Miami M. Hilal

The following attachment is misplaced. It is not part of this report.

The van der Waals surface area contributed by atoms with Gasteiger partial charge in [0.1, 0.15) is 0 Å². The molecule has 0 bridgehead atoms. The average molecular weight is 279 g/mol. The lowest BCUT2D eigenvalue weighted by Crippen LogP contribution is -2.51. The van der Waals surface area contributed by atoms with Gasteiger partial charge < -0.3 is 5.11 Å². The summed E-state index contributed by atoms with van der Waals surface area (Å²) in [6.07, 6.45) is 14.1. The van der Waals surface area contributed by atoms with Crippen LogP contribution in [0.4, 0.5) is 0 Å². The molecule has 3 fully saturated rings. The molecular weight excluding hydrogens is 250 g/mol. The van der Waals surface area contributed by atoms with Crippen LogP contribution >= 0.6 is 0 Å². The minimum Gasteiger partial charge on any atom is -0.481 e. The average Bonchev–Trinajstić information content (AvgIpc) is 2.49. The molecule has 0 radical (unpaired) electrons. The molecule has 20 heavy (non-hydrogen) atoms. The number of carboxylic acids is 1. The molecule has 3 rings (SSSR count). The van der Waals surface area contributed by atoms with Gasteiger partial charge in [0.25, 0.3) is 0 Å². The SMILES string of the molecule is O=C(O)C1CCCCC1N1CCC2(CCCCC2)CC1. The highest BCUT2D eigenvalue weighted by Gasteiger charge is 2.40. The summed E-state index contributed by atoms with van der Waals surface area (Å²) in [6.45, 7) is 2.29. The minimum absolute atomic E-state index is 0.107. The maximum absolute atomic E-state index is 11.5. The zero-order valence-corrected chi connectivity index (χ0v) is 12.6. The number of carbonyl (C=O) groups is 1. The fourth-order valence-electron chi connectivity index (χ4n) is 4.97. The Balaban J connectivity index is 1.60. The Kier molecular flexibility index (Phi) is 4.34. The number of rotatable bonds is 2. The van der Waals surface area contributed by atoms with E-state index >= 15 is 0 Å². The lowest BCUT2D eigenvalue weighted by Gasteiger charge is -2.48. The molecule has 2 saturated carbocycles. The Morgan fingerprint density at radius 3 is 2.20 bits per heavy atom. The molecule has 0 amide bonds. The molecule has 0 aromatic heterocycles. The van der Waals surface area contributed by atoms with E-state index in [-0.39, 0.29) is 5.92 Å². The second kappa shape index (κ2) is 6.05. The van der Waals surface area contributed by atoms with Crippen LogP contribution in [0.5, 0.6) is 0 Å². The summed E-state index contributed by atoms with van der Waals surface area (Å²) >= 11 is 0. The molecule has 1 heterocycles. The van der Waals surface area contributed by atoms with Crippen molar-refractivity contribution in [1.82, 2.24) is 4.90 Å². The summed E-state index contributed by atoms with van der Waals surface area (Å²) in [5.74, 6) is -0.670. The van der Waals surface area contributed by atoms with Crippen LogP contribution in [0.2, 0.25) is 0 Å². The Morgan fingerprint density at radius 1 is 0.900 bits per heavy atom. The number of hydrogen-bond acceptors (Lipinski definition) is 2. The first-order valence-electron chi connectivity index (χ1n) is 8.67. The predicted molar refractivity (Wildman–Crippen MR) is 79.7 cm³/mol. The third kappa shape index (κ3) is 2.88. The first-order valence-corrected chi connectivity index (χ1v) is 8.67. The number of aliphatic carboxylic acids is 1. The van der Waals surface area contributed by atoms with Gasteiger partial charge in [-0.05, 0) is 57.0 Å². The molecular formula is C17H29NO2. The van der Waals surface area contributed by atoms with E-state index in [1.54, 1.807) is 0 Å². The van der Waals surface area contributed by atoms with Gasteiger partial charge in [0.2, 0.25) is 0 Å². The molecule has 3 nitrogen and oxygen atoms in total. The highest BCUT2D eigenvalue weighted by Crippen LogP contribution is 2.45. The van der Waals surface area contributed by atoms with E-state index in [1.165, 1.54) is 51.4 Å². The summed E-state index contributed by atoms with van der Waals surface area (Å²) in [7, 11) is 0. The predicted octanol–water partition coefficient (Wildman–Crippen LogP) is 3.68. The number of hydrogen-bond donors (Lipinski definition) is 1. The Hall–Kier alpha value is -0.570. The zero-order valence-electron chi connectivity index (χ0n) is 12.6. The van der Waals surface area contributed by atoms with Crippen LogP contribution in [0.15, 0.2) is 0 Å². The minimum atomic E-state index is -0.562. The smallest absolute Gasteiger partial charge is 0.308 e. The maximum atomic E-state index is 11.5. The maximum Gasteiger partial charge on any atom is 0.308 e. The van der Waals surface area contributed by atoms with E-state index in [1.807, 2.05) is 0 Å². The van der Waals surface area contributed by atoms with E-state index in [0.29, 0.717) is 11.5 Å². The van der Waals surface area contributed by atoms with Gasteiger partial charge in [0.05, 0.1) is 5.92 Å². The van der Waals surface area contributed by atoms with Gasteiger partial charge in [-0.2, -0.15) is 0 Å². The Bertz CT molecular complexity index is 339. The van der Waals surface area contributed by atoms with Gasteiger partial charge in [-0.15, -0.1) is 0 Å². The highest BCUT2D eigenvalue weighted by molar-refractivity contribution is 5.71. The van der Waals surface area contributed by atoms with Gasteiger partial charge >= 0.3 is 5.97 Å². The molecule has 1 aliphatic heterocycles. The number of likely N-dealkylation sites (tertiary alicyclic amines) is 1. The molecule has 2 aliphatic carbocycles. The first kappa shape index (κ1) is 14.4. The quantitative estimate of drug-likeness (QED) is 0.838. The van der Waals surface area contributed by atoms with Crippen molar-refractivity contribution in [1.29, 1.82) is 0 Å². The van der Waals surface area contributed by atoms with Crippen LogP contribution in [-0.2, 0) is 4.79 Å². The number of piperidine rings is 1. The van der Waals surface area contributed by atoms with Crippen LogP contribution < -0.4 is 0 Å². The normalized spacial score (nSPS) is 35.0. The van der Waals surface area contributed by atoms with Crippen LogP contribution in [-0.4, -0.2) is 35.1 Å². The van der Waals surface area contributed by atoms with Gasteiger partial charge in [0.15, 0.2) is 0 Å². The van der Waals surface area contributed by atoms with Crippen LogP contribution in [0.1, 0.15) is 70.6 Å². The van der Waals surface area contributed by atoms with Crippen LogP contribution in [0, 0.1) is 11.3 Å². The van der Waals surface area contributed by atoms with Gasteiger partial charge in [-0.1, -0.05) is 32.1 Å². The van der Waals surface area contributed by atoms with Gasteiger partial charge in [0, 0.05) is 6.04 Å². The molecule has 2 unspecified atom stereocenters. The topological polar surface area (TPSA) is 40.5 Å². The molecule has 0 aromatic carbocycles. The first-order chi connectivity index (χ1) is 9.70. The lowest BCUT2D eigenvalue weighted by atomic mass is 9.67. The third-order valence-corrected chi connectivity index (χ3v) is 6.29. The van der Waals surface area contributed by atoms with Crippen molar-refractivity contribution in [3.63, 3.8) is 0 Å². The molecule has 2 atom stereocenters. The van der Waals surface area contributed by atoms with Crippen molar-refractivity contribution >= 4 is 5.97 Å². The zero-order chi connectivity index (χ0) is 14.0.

Resilient modulus for pavement layers is a key design parameter for pavement systems and permits for determination of how the pavement system will react to traffic loadings. It can be defined shortly as elastic modulus of a material under repeated loads. Several factors have effects on the elastic modulus of the layers of asphalt pavements. The indirect repeated axial load test was carried out by using the pneumatic repeated load system (PRLS) at Transportation Laboratory at Baghdad University to test seventy two cylindrical specimens prepared by the gyratory device. SPSS program was used to predict the resilient modulus model which contains many factors like asphalt content, asphalt viscosity, air voids, surface area, and temperature. Multiple linear regression is used to build the model of resilient modulus because it is a function of more than independent variables. F statistical significance value from the results of ANOVA table is smaller than 0.05 in the predicted model then the independent variables in the predicted model explain the variation in the resilient modulus variable. The coefficient of determination (R2) is 0.886 for the predicted model which is referred to a very good relation obtained. The predicted model shows that the modulus of resilience is highly affected by variation of temperature and moderately by viscosity of the asphalt whereas the stress level, types of filler, and the asphalt content have smaller effect on resilient modulus. The predicted model shows that there is a positive relationship among the resilient modulus and the two variables viscosity and the surface area whereas the three variables temperature, asphalt content, and air voids have inverse relationship with resilient modulus. Two asphalt types (40-50) and (60-70) from Dora refinery were used; the average value of resilient modulus corresponding to asphalt grade (40- 50) is almost 21.331% times the value for asphalt grade (60-70). Three asphalt contents (optimum asphalt content, optimum asphalt content±0.5) were used; when the content of asphalt was increased from 4% to 4.5%, the average resilient modulus decreased by 2.923% whereas increasing the percent of asphalt content from 4.5 to 5 the average resilient modulus decreased by 1.737%. Two types of mineral fillers (cement and limestone) were used, and when cement was used as mineral filler, the average resilient modulus increased by 4.422% rather than using limestone as filler in the asphalt mixture. Three temperatures for test were used 10, 25, and 40 oC. The results showed that when temperature was increased from 10 to 25 ◦C, the average resilient modulus decreases by 65.738%; whereas when the test temperature was increased from 25 to 40 oC, the average resilient moduli decreased by 97.715%. The results also showed that the average resilient modulus increased by 9.69% when the stress level increased from 6.5 psi to 13 psi.

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